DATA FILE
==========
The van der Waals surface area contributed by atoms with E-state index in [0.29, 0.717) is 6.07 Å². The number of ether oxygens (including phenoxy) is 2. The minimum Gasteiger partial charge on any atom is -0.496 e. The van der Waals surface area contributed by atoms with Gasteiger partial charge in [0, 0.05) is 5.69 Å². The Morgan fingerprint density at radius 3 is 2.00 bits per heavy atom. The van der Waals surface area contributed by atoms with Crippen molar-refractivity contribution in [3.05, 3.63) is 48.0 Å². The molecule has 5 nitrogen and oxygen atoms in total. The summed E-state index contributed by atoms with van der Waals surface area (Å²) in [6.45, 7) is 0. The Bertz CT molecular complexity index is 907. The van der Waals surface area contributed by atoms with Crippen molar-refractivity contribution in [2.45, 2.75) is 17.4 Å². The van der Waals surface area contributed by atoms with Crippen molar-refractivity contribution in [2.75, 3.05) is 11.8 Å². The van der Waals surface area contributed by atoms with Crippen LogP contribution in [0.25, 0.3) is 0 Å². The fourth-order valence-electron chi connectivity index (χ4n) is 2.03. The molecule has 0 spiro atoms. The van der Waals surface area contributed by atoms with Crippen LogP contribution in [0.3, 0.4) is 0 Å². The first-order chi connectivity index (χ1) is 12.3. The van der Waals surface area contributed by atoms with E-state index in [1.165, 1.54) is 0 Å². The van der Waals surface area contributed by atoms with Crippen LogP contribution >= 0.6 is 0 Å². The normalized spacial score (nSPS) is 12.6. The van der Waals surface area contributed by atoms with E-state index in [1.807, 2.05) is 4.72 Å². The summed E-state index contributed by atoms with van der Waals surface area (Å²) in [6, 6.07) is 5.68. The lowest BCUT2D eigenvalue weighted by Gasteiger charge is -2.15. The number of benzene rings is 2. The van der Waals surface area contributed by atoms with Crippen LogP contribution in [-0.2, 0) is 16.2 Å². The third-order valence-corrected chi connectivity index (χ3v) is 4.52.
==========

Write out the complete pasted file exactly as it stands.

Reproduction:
The van der Waals surface area contributed by atoms with E-state index in [0.29, 0.717) is 6.07 Å². The number of ether oxygens (including phenoxy) is 2. The minimum Gasteiger partial charge on any atom is -0.496 e. The van der Waals surface area contributed by atoms with Gasteiger partial charge in [0, 0.05) is 5.69 Å². The Morgan fingerprint density at radius 3 is 2.00 bits per heavy atom. The van der Waals surface area contributed by atoms with Crippen molar-refractivity contribution in [3.05, 3.63) is 48.0 Å². The molecule has 5 nitrogen and oxygen atoms in total. The summed E-state index contributed by atoms with van der Waals surface area (Å²) in [6.45, 7) is 0. The Bertz CT molecular complexity index is 907. The van der Waals surface area contributed by atoms with Crippen molar-refractivity contribution in [2.45, 2.75) is 17.4 Å². The van der Waals surface area contributed by atoms with Crippen molar-refractivity contribution in [2.75, 3.05) is 11.8 Å². The van der Waals surface area contributed by atoms with Crippen LogP contribution in [0.25, 0.3) is 0 Å². The fourth-order valence-electron chi connectivity index (χ4n) is 2.03. The molecule has 0 spiro atoms. The van der Waals surface area contributed by atoms with Crippen LogP contribution in [0.3, 0.4) is 0 Å². The first-order chi connectivity index (χ1) is 12.3. The van der Waals surface area contributed by atoms with E-state index in [1.165, 1.54) is 0 Å². The van der Waals surface area contributed by atoms with Crippen LogP contribution >= 0.6 is 0 Å². The normalized spacial score (nSPS) is 12.6. The van der Waals surface area contributed by atoms with E-state index in [1.807, 2.05) is 4.72 Å². The summed E-state index contributed by atoms with van der Waals surface area (Å²) in [6, 6.07) is 5.68. The lowest BCUT2D eigenvalue weighted by Gasteiger charge is -2.15. The number of benzene rings is 2. The van der Waals surface area contributed by atoms with Crippen LogP contribution in [-0.2, 0) is 16.2 Å². The third-order valence-corrected chi connectivity index (χ3v) is 4.52.